Transition complete: How Ty Montgomery remade himself as a running back

GREEN BAY, Wis. -- There’s not enough time in one open locker-room session, one 45-minute media availability, to get Ty Montgomery to fully detail everything he has done in the 11 months since that Thursday night against the Chicago Bears when the NFL world found out he was a running back.

Instead, things have to be discovered incrementally.

On his nearly year-long journey from backup receiver to starting running back, the Green Bay Packers' third-year pro has shared many of the steps along the way.

He studied the art of the blitz pickup from former Packers running back Brandon Jackson, who excelled at keeping linebackers and safeties from hitting Aaron Rodgers.

He worked with a coach called “The Footwork King,” who has trained the likes of Melvin Gordon and Le'Veon Bell.

He worked out at Adrian Peterson's gym alongside the former NFL MVP, Gordon and Joe Mixon in addition to visiting other trainers nearby in Houston.

Here was Montgomery, on the eve of another Thursday night game against the Bears at Lambeau Field, ready to reveal more.

“I did yoga,” the 24-year-old said. “I did boxing, swimming. Trying to think if there was anything else.”

It’s no wonder Packers coach Mike McCarthy’s biggest concern was that Montgomery would overdo it.

“He was very diligent,” McCarthy said. “If anything, Ty would be a guy you worry about erring on the side of overtraining as opposed to undertraining. He’s very diligent, very committed and obviously I think he’s done a great job preparing himself for the season.”

Because of it all, the Montgomery who will line up in the backfield Thursday night is not the same player he was when he was thrust into it last season against Chicago.

“We actually still had him tabbed as a receiver,” Bears coach John Fox said of that game. “But he played running back a lot in that game.”

Still, Montgomery looked more like a receiver on that first night as a running back. He caught more passes (10) than he had rushes (nine), and had more receiving yards (66) than rushing yards (60) in the Oct. 20 victory. Yet Montgomery says now that all he was really trying to do was keep Rodgers from getting drilled.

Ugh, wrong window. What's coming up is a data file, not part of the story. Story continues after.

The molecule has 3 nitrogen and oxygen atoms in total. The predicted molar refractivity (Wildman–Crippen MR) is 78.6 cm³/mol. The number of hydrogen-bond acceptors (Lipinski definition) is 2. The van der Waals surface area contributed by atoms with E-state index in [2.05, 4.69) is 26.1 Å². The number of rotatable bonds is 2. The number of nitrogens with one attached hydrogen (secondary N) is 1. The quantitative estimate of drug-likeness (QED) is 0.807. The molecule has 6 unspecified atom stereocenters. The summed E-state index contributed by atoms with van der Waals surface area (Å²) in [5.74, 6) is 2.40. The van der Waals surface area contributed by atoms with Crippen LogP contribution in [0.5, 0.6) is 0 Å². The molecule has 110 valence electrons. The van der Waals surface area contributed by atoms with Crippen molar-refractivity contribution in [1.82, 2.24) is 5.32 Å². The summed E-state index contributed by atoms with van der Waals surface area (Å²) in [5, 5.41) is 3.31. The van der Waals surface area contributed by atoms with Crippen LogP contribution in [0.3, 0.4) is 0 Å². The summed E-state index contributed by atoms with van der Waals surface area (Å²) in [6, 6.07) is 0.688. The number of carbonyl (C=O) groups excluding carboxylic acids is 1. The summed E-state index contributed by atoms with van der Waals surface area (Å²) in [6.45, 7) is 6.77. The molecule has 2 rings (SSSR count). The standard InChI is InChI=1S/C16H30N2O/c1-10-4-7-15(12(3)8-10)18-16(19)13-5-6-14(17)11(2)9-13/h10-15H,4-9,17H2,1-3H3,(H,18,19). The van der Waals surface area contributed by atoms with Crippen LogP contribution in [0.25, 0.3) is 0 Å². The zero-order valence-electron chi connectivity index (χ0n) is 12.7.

“Just tried to protect the quarterback and know my blitz keys and protect the football [and] just make the plays that are there,” Montgomery said.

Two months later, he dominated the Bears on the ground with a career-best 162 yards on 16 carries, including two touchdowns.

“By our second game late here at Soldier [Field], he had been pretty much relegated to running back and actually creased us pretty good with some runs,” Fox said. “We have great respect for him both on the receiving end of it as well as the running back. I think it’s something that has kind of evolved. I’ve been very impressed.”

It’s no wonder Montgomery could once again be the focal point of a Packers offense that will have to run the ball effectively to keep the Bears from coming after Rodgers play after play given that he’s not likely to have either of his preferred starting tackles, David Bakhtiari and Bryan Bulaga, for this game. They were both listed as doubtful with injuries.

Yet through three games, the Packers’ running game has been inconsistent at best. Fantasy football players should like Montgomery’s three touchdowns -- two rushing and one receiving -- but the overall production hasn’t matched last season. Montgomery’s average sits right at 3.0 yards a carry, or 2.9 yards less than last season. A banged-up offensive line that likely will start its fourth different combination in four games hasn’t helped, either. However, he leads the team in receptions (18).

“I have not peaked,” Montgomery said. “I’m not at my best. I still feel like there’s more room. I can get better. I will say now that teams are treating me like a running back and starting to put more guys in the box. It’s different than when there’s less guys in the box and they were treating me like a receiver. ... It’s going to come.”

No NFL running back has been on the field more than Montgomery, who has played 23 more snaps than the second-most-used back, Dallas' Ezekiel Elliott.

Montgomery is nursing a right-wrist injury, but he was removed from the injury report after taking part fully in practice Wednesday. Still, at some point McCarthy and running-backs coach Ben Sirmans might start to limit Montgomery's reps to keep him fresh for the long haul and incorporate rookie Jamaal Williams more often. But if they don’t, Montgomery might be built to handle it.

“It’s about durability,” said trainer Rischad Whitfield, aka the "Footwork King." “The way offenses are nowadays, it’s kind of hard to have a power back. People think of Le’Veon as a power back, but he’s not. These guys would rather avoid taking a big hit than get hit. It keeps them around longer. He knows that he doesn’t have to be super-fast, he just needs to get to where he’s going quick and he’s elusive and has quick feet just to scamper through tight spaces.”

For what it’s worth, the workaholic Montgomery claimed his next offseason won’t be as jam-packed as his most recent.

“I’ll find what works for me and I’ll stick to it,” he said. “But this first offseason, I was just trying to hit as many things as I could without stretching myself too thin.”